However, one disappointment is that the new policy will not apply directly to the UK’s development bank CDC Group, or other funds which the UK contributes to such as the Private Infrastructure Development Group. Instead, it will only ‘guide’ their policies; for instance, CDC has already launched its own Fossil Fuel Policy that says it will continue to invest in gas power in some circumstances. What’s more, CDC is already invested in numerous private equity funds that develop infrastructure around the world. The government claims that it cannot stop these funds investing in fossil fuels on CDC’s behalf.
Understanding how these loopholes will be applied, and how they might be challenged, is crucial. In the coming weeks we will be working with allies to ask questions in parliament, write letters to ministers and explore other routes to ending fossil fuel finance once and for all.
Cumbria coal mine
There’s also good news on the proposed new coal mine in Cumbria. In January we supported South Lakes Action on Climate Change (SLACC) in putting pressure on the communities secretary, Robert Jenrick, not to just let Cumbria County Council give the go ahead to the mine. After much pressure, including from the 9,000 people who took our action, he has now ‘called in’ the decision and will launch a public enquiry. It’s not the end of the mine, but it does make that possible. If you’d like to read more about the mine, see this blog post by Maggie Mason, a Global Justice Now activist who also leads on the mine campaign for SLACC.
Trade and climate
In the February Think Global mailing we included a new leaflet on why trade and investment deals make it much more difficult to take effective climate action. We’ve now produced a four-page briefing looking specifically at the problem of ISDS (or ‘corporate courts’) in relation to climate justice. See the trade section below for further details.
From the Ground Up II
The COP26 Coalition is organising a second global climate justice gathering 22-25 April. This time it will focus more on how we take action in the run up to the UN climate talks in Glasgow and beyond. This event was originally due to take place at the end of March, but was delayed due to the huge interest in running workshops. You can now register for the event.
Building local coalitions
The mobilisations working group of the COP26 Coalition is now encouraging people to set up local versions of the coalition in order to mobilise towards Saturday 6 November, the day in the middle of the UN climate talks when the big mobilisation is planned. Due to the situation with Covid-19, we are still a bit unsure what exactly the mobilisation will look like, but it will probably be demonstrations in key cities around the country, rather than one big demonstration in Glasgow, although the latter hasn’t been ruled out yet.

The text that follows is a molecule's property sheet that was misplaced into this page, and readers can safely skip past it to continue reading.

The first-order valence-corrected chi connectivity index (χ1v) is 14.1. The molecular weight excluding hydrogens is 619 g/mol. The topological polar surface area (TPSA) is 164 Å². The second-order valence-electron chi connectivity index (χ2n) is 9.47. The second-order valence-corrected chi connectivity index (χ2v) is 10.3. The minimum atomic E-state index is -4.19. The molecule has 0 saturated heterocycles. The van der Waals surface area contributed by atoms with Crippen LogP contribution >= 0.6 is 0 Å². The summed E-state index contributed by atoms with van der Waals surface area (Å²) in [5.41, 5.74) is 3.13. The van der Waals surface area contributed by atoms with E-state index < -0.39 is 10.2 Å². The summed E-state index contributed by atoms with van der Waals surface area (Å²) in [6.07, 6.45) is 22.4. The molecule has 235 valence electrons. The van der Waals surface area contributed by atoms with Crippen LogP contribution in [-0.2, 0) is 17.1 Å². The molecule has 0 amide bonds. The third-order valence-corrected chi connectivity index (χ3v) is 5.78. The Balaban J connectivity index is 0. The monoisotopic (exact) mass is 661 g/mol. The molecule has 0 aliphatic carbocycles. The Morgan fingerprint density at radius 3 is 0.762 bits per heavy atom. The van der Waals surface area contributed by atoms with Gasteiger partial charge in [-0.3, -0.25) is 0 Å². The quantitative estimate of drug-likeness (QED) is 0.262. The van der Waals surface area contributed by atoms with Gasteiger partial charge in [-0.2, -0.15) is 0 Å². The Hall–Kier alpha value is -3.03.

A good way to start coalition-building is by organising a public meeting with allies locally. If you’d like some help doing this, including with speakers, contact Guy in the activism team: email@example.com
- Decarbonising Aid: why the UK must end its overseas fossil fuel financing before COP26, four-page briefing
- The Case for Climate Justice, 16-page illustrated booklet (available to order)
Corporate courts and climate action
Now that the Trade Bill has come to an end and the US trade deal is on hold, we’re moving a new phase of our trade campaign.
Over the coming months, we’re going to focus on the impact of corporate courts on climate action. Corporate courts (more properly known as ISDS) can be written into trade rules. They enable transnational corporations to sue countries outside of the national legal system for almost anything they don’t like – banning toxic chemicals, introducing a sugary drinks tax, anti-smoking policies, capping water rates, raising the minimum wage – you name it. Either the corporations want payoffs in the millions or even billions, or they use corporate courts as a threat to force governments to back down.
Corporate courts have long been used to oppose environmental protections. Now that we are finally seeing more governments around the world begin to take long needed action to tackle the climate crisis, we are seeing more and more corporate court cases challenging those actions:
- RWE, an energy company, is suing the Netherlands over the phase out of coal-fired power stations, while another energy company, Uniper, is threatening to do the same.
- Ascent Resources, a UK fossil fuel company, is about to sue Slovenia for requiring an environmental impact assessment on fracking plans.
- Rockhopper, a UK fossil fuel company, is suing Italy over a ban on offshore oil drilling close to the coast.
- Lone Pine, a fossil fuel company, is suing Canada over the introduction of a fracking moratorium in Quebec.